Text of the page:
Everyone knows that a good therapist is hard to come by, but recently, I have heard time and time again, “I’ve had the same therapist for years.” Well, then are they really helping you? Therapy should be goal driven. Yes, sometimes, it will take a long time to get through all the “stuff” that has been packed away in your soul but…YEARS? If you have been seeing the same therapist for years, maybe you need to find a new therapist. Are you going there because it’s familiar but really you are getting nothing out of your session. If you spend upwards of $100 to $150 an hour for someone to listen to your problems but is offering no way for you to work on those problems, it might be time to go somewhere else.
There was a time in my life I was diagnosed with adult ADHD. When I found that therapist, I was looking for someone to side with me and listen to all of the ugly things I needed to say about my husband. I found one and they even had a session with both of us so that I could say the things I needed to say and then the therapist confirmed all of my feelings and told me that my adult ADHD was the cause of a lot of the problems I had (impulsivity, problems focusing, etc.) but really didn’t offer any solutions just a diagnosis. Therapists are just like bloggers…one will blog about blogging…one will blog about family….one will blog about food. Each blogger has a specific niche and if you don’t find the right therapist it will be like talking to a blogger about my feelings about my family when their last blog post was on how to make tater tot casserole.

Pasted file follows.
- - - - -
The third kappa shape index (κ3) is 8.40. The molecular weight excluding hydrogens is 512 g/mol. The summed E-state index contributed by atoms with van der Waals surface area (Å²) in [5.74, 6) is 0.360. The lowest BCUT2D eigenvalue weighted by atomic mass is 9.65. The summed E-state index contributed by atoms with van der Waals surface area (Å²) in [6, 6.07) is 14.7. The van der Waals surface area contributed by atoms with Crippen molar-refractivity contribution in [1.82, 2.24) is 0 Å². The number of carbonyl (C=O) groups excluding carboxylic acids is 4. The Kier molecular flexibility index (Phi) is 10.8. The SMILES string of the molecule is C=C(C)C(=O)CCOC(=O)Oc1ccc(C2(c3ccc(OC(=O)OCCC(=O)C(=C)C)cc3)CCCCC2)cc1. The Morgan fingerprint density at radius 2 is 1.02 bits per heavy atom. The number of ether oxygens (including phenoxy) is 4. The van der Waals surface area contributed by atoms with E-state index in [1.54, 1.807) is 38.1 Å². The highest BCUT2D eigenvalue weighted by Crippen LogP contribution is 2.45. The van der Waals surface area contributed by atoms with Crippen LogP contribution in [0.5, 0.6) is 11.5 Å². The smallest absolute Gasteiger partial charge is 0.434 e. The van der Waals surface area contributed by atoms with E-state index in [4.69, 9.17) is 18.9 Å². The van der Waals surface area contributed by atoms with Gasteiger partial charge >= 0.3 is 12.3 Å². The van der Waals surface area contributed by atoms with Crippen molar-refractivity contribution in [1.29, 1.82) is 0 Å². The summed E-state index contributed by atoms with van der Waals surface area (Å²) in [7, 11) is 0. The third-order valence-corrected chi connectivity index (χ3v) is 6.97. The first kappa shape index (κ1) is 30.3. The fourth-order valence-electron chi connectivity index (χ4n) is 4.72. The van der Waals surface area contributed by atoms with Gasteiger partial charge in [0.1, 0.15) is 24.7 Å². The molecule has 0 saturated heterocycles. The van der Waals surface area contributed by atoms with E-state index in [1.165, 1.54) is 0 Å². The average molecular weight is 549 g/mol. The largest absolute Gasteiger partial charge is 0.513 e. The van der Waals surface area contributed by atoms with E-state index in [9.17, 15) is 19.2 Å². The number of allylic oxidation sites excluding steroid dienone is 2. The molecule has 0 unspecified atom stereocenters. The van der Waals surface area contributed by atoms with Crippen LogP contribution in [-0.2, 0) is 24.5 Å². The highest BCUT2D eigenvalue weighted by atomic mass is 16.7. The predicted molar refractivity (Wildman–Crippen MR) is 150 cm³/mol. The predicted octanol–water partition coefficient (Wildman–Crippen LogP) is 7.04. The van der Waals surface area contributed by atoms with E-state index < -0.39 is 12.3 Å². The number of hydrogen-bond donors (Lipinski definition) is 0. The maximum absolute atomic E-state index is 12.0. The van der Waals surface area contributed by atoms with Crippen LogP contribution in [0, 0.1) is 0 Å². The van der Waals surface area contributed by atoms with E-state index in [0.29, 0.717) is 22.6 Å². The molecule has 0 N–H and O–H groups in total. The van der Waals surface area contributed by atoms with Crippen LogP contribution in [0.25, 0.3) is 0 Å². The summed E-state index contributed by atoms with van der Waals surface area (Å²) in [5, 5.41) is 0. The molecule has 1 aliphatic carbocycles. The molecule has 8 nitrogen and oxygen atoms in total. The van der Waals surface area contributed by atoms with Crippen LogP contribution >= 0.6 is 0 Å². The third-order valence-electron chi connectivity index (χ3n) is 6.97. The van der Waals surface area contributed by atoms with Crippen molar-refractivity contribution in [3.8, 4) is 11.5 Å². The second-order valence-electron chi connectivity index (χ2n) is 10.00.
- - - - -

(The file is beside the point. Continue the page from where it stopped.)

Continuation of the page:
In an article I found (https://www.talkspace.com/blog/2015/10/what-i-wish-someone-had-told-me-about-how-therapy-actually-works/), the author had this to say:
But It Doesn’t Have to Last for the Rest of Your Life
People often don’t commit to therapy because they fear they will be stuck there until they die. There’s nothing wrong with continuing therapy for the rest of your life, but you don’t have to. Therapists don’t want your money that badly.
I actually had one therapist who sort of dumped me. He said I didn’t need him and had made enough progress to permanently leave therapy. I didn’t feel dependent on him, but I disagreed, mostly because my symptoms had not reduced to the level I wanted.
One way to avoid this is to sign up for short-term therapy such as the kind counselor Alicia Taverner offers.
“In the initial session, I talk with clients about goals and when they’ll know they don’t have to come to therapy anymore,” Taverner said. “This sets the stage for continually checking in on their goals and assessing when therapy will end.”
If you want to ensure therapy doesn’t last too long, try finding someone with Taverner’s approach or asking your therapist to set long-term goals for eventually leaving.
Look for someone that will give you something to work on! And if they don’t but they need to see you again next week, it may be time to look for someone else!